Pronunciation: EE Meaning: Wing Author/s: Xu et al. (2015) Synonyms: None known First Discovery: Hebei Province, China Chart Position: 717
The same basic, feathery wing plan is shared by birds and the dinosaurs that have them, which you would expect, bearing in mind the former are the last living representatives of the latter. Ji qi, however, has a weird bony prong protruding from each wrist that is considerably longer than its forearm (which itself is longer than its lower leg) and is unknown in any bird or dinosaur, theropod or otherwise. Furthermore, rippled sheets of membranous tissue are preserved in patches between said prongs and the long digits of the hand, so although a theropod dinosaur with a complete body covering of feathers, the wings of Yi (and probably all scansoriopterygids) appear to be more like those of bats and other flying or gliding mammals than those of birds.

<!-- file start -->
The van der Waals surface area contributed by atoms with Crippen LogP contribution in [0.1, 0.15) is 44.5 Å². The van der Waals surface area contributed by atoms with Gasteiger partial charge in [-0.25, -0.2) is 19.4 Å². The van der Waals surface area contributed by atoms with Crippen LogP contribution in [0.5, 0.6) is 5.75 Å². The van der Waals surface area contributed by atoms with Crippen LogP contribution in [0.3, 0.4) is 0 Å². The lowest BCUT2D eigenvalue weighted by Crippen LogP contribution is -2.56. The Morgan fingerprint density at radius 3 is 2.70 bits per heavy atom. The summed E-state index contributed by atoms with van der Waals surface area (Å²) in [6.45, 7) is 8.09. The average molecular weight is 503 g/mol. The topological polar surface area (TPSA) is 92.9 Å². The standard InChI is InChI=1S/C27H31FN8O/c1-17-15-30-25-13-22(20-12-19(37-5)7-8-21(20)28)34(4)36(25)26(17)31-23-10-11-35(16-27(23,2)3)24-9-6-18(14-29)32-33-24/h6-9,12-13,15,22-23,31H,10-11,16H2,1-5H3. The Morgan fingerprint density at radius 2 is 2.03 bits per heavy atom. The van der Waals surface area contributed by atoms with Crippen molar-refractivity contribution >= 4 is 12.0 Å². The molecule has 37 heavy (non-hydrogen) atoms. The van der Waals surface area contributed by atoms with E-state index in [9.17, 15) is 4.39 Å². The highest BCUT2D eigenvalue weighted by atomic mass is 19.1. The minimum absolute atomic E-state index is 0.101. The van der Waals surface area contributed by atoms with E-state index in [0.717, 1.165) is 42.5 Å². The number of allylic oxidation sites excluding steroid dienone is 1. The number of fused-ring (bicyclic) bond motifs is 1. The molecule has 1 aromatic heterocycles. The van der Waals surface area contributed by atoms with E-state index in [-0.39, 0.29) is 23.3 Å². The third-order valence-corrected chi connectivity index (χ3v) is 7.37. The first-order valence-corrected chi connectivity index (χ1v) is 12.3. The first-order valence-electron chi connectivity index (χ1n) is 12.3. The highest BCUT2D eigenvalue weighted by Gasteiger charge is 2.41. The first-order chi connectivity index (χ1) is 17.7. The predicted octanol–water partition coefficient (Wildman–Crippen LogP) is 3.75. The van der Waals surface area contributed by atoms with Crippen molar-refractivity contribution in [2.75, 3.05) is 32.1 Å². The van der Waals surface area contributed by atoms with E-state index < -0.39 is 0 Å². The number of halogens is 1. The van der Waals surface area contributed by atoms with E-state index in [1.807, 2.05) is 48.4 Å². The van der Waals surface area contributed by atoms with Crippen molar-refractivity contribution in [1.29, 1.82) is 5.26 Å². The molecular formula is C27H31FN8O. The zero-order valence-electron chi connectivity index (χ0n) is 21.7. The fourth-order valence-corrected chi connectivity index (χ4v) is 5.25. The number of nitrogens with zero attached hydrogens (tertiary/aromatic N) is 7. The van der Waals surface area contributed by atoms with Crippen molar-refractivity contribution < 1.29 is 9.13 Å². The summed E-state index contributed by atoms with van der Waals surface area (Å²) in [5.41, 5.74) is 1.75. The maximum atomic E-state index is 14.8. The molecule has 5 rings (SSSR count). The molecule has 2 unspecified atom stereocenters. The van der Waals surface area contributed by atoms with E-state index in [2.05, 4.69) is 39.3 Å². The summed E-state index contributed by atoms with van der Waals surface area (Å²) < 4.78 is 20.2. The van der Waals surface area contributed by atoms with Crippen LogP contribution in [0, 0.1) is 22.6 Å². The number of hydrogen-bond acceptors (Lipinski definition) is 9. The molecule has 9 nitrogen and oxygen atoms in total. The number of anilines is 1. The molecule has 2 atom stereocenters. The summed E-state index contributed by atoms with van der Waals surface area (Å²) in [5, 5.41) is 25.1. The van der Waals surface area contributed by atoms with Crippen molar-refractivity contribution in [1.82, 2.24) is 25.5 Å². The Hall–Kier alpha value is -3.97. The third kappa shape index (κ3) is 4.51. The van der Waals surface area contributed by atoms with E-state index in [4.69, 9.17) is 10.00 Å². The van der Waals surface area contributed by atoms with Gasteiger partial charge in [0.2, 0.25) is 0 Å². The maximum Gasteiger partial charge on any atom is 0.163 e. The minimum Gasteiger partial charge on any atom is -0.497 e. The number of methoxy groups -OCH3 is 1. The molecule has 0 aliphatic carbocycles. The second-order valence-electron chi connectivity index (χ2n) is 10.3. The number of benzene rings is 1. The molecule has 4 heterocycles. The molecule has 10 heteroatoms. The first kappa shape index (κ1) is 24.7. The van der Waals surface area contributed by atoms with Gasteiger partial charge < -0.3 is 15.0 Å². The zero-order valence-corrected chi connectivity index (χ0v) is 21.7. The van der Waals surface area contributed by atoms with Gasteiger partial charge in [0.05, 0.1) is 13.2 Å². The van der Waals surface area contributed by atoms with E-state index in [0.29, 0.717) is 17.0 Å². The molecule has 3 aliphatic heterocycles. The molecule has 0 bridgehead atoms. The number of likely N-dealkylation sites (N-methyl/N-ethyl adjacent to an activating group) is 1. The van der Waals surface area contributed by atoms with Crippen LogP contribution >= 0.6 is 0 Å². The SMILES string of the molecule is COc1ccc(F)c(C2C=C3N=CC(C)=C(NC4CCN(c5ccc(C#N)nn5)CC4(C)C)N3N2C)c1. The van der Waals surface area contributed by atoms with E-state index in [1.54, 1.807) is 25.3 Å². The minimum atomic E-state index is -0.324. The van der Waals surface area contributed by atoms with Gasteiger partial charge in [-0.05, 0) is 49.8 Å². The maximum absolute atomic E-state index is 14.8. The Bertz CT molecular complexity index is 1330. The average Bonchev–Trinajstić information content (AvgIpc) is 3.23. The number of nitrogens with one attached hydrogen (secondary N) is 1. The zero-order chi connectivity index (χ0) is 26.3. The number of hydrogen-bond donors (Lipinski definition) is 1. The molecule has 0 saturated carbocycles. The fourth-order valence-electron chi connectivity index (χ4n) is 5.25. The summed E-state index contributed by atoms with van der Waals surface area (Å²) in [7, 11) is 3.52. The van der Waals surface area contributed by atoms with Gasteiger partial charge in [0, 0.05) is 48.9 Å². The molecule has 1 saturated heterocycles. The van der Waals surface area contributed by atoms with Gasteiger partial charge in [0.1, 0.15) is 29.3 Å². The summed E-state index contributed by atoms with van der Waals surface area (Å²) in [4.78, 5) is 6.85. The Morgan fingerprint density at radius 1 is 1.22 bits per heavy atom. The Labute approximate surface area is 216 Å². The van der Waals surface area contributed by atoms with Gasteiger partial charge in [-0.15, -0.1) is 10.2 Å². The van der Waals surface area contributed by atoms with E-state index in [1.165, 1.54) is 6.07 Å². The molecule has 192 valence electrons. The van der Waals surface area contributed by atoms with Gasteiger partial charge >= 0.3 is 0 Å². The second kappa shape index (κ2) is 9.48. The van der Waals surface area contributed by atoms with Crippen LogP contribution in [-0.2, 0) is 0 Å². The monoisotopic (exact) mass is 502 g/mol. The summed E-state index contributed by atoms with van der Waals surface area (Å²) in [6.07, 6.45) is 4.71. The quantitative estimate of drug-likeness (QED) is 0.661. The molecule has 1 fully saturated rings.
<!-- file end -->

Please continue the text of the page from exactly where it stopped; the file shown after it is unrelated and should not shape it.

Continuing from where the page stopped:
(Strange wing)EtymologyIn Mandarin, Yi (pronounced EE) means "wing" and the species epithet qi (pronounced chee) means "strange".
DiscoveryThe remains of Yi were discovered in the Tiaojishan Formation near Mutoudeng Village, Qinglong County, Hebei Province, China, by Mr. Jianrong Wang. Being a farmer, he never bothered logging collection data, but the specimen's provenance and authenticity were confirmed by a series of stringent tests including CT scans, and sampling and comparisons of the sediment in which it was encased.
The holotype (STM 31-2 - housed at the Shandong Tianyu Museum) is a partial skeleton, including a short-snouted skull and robust, down-turned lower jaw, and associated soft tissue, preserved on a slab and counter-slab.